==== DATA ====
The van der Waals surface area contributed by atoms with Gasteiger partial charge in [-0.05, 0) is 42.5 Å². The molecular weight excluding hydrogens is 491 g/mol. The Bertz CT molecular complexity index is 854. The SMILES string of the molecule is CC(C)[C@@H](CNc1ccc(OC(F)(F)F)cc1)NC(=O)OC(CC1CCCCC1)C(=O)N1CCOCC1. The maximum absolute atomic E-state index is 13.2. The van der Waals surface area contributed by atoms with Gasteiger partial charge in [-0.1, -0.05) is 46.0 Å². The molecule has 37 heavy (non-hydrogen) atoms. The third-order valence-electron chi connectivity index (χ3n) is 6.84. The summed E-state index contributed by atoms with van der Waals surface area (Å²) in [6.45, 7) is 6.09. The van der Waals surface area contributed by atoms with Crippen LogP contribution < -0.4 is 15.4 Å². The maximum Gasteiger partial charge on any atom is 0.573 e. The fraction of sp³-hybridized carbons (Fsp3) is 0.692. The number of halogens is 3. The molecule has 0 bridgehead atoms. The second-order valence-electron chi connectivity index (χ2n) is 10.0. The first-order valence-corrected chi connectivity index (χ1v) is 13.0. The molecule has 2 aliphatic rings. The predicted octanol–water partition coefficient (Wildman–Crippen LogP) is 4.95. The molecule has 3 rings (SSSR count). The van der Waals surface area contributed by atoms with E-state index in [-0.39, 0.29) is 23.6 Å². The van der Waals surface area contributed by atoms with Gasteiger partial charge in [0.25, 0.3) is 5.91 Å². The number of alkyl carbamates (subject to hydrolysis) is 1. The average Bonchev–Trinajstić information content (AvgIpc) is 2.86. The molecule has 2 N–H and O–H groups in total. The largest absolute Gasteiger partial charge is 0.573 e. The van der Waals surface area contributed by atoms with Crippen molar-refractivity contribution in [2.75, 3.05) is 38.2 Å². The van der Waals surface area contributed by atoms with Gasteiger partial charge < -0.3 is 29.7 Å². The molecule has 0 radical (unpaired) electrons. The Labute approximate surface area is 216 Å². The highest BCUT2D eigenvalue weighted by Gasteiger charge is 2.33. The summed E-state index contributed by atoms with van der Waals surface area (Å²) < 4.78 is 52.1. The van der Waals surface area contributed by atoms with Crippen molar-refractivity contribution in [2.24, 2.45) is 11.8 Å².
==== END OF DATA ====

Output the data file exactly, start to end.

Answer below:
The van der Waals surface area contributed by atoms with Gasteiger partial charge in [-0.05, 0) is 42.5 Å². The molecular weight excluding hydrogens is 491 g/mol. The Bertz CT molecular complexity index is 854. The SMILES string of the molecule is CC(C)[C@@H](CNc1ccc(OC(F)(F)F)cc1)NC(=O)OC(CC1CCCCC1)C(=O)N1CCOCC1. The maximum absolute atomic E-state index is 13.2. The van der Waals surface area contributed by atoms with Gasteiger partial charge in [-0.1, -0.05) is 46.0 Å². The molecule has 37 heavy (non-hydrogen) atoms. The third-order valence-electron chi connectivity index (χ3n) is 6.84. The summed E-state index contributed by atoms with van der Waals surface area (Å²) in [6.45, 7) is 6.09. The van der Waals surface area contributed by atoms with Crippen LogP contribution < -0.4 is 15.4 Å². The maximum Gasteiger partial charge on any atom is 0.573 e. The fraction of sp³-hybridized carbons (Fsp3) is 0.692. The number of halogens is 3. The molecule has 0 bridgehead atoms. The second-order valence-electron chi connectivity index (χ2n) is 10.0. The first-order valence-corrected chi connectivity index (χ1v) is 13.0. The molecule has 2 aliphatic rings. The predicted octanol–water partition coefficient (Wildman–Crippen LogP) is 4.95. The molecule has 3 rings (SSSR count). The van der Waals surface area contributed by atoms with E-state index in [-0.39, 0.29) is 23.6 Å². The van der Waals surface area contributed by atoms with Gasteiger partial charge in [0.25, 0.3) is 5.91 Å². The number of alkyl carbamates (subject to hydrolysis) is 1. The average Bonchev–Trinajstić information content (AvgIpc) is 2.86. The molecule has 2 N–H and O–H groups in total. The largest absolute Gasteiger partial charge is 0.573 e. The van der Waals surface area contributed by atoms with Crippen molar-refractivity contribution in [2.75, 3.05) is 38.2 Å². The van der Waals surface area contributed by atoms with Gasteiger partial charge < -0.3 is 29.7 Å². The molecule has 0 radical (unpaired) electrons. The Labute approximate surface area is 216 Å². The highest BCUT2D eigenvalue weighted by Gasteiger charge is 2.33. The summed E-state index contributed by atoms with van der Waals surface area (Å²) < 4.78 is 52.1. The van der Waals surface area contributed by atoms with Crippen molar-refractivity contribution in [2.24, 2.45) is 11.8 Å².